Zelaya Wants New Constitution

Honduran president Manuel Zelaya is calling for a new constitution in his Central American nation, following the path of his leftist allies in the region.

Zelaya announced late Monday that he wants a national vote by June 24 on whether to convoke an assembly that would write a new constitution adapted to “substantial and significant changes” that Honduras has experienced since its current constitution was adopted in 1982 as the country was emerging from military rule.

He did not give details about what changes a new constitution might include, but similar recent reforms promoted by other Latin American leaders have expanded president powers and eased bans on re-election. Zelaya’s four year term ends in 2010 and current law bans re-election.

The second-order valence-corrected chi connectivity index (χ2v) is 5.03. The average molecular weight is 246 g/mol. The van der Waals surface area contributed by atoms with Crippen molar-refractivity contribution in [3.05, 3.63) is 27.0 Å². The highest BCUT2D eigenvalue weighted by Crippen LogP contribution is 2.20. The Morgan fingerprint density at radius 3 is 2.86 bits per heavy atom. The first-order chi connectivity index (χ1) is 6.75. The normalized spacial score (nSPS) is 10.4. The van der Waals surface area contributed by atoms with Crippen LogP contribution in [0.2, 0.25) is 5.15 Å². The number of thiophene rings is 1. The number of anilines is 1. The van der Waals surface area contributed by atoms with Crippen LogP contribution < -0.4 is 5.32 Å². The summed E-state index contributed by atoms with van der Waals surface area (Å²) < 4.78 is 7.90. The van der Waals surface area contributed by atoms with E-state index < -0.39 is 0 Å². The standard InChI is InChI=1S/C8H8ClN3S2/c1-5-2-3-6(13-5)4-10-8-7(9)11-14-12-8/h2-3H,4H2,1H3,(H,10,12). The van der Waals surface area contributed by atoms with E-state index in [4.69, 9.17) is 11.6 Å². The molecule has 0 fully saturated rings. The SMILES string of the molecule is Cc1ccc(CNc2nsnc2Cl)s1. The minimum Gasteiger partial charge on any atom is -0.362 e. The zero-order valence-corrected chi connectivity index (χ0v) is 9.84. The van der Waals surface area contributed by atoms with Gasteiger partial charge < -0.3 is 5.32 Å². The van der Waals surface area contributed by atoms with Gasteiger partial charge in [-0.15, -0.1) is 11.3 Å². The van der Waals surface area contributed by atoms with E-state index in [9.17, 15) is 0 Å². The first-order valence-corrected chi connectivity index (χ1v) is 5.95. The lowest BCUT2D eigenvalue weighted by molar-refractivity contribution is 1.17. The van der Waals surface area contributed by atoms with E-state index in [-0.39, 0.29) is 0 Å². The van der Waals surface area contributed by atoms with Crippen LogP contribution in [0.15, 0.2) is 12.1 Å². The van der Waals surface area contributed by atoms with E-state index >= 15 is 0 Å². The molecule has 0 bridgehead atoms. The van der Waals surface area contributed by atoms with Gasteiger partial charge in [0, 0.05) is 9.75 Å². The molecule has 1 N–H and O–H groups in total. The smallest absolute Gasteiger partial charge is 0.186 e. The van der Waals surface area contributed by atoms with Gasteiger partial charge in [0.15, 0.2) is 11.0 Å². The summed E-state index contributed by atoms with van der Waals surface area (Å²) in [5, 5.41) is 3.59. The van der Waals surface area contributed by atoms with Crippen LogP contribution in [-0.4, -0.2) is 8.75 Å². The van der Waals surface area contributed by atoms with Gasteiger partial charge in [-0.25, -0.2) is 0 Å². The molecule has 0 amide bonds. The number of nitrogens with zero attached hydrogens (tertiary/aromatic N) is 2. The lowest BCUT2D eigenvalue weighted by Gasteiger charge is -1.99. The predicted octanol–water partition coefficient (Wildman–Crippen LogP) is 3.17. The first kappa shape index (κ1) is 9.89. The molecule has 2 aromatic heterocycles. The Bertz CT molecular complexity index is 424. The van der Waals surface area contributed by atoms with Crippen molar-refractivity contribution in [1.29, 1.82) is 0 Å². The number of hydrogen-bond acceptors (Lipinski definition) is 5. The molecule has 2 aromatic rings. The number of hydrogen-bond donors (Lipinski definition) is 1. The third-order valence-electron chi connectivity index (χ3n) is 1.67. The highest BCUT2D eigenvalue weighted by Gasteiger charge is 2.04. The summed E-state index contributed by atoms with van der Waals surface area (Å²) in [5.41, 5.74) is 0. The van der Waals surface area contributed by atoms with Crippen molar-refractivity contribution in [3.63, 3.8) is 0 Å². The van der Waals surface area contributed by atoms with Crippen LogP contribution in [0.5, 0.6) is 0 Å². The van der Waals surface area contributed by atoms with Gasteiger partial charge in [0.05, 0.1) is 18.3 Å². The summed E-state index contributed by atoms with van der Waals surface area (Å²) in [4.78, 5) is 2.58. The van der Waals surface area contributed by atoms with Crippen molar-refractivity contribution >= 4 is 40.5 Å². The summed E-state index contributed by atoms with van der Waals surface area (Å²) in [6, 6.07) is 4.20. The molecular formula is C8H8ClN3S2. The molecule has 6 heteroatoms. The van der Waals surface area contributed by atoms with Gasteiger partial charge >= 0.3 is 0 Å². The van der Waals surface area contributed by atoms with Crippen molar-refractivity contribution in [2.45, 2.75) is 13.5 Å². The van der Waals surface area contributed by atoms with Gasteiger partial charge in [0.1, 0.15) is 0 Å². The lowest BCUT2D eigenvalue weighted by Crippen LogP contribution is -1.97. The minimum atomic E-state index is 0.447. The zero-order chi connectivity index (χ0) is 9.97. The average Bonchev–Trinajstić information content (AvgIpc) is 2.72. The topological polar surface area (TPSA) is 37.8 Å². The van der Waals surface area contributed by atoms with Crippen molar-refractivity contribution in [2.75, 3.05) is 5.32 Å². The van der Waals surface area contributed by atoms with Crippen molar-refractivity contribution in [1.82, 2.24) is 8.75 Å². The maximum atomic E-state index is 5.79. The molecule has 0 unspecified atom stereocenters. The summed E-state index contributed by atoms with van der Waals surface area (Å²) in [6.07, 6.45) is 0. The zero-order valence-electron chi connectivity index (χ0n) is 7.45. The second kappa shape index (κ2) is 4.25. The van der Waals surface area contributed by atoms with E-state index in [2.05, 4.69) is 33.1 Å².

Zelaya has forged increasingly close ties with Latin America’s leftist bloc led by Venezuela’s President Hugo Chavez. He brought Honduras into the Chavez-founded Bolivarian Alternative trade bloc that also includes Cuba, Bolivia, Ecuador and Nicaragua.

Chavez, Bolivia’s Evo Morales and Ecuador’s Rafael Correa have all sponsored successful attempts to rewrite their countries’ constitutions.

Zelaya’s proposal met immediate opposition. Government human rights ombudsman Ramon Custodio said the plan was “foolishness” and Congressional President Roberto Micheletti said the plan would violate the current constitution.

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